LeBron and Cavs maintain sway over the Raptors

Jaime Harris | 5/3/2018, 11:35 a.m.
The Toronto Raptors must defeat the Cleveland Cavaliers in their best-of-seven Eastern Conference semifinals series or they will be rightly ...

Let’s cut to the chase. The Toronto Raptors must defeat the Cleveland Cavaliers in their best-of-seven Eastern Conference semifinals series or they will be rightly perceived as frauds—paper tigers whose roar is really a whimper.

The Raptors, No. 1 seed in the East, and their conference-leading 59 wins during the regular season are irrelevant now. Their 2018 resume holds no weight. What matters is whether they can get past the Cavaliers after being swept by the LeBrons—yes, that should be the team’s official name—in the conference semifinals last season and losing 4-2 to the Cavs in the conference finals two years ago.

The Raptors did little to ease the anxiety or allay the fears of their avid fan base headed by rapper Drake, losing a highly winnable Game 1 in overtime Tuesday night. The 113-112 defeat illuminated the inferiority complex and psychological barrier they experience when facing the Cavaliers. Man-for-man, the Raptors are a deeper and better team than their opponent. But the sheer presence and will of James, who had 26 points, 13 assists and 11 rebounds in recording his 21st career playoff triple-double, compounded with the unforced errors the Raptors inflicted upon themselves, committing 13 turnovers to the Cavaliers’ five, and missing 21 of 25 shots in the fourth quarter, several right at the basket, made them hardly resemble a team intent on making it to their first NBA Finals and stopping James from making it to his eighth straight.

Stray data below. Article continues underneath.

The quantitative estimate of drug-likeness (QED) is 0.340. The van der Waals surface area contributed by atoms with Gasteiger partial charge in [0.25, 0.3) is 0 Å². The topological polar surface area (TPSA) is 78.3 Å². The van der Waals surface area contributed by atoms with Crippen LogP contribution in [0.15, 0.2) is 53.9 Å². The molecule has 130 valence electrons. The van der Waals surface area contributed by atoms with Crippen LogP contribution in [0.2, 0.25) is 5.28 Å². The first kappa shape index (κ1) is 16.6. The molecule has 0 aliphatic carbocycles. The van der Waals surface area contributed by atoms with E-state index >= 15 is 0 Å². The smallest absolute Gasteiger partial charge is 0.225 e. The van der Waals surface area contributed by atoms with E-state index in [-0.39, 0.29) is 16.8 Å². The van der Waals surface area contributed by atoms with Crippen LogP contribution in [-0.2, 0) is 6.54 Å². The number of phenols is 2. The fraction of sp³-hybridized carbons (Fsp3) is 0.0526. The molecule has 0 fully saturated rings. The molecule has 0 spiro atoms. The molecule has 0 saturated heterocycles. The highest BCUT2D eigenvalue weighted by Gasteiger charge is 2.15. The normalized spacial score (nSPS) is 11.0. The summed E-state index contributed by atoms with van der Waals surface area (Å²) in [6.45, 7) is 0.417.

“A lot of things, we did to ourselves,” said Toronto coach Dwane Casey. “I think we’re a better team. We just didn’t make the shots down the stretch. I know it sounds simplistic, but we had our open looks, had our opportunities, that we didn’t cash in on, and some other things we could clean up defensively.”

The Raptors need to display utmost urgency and execution in Game 2 tonight (6 p.m.) in Toronto. Another loss at home would essentially be a death knell for a franchise with well-founded high hopes.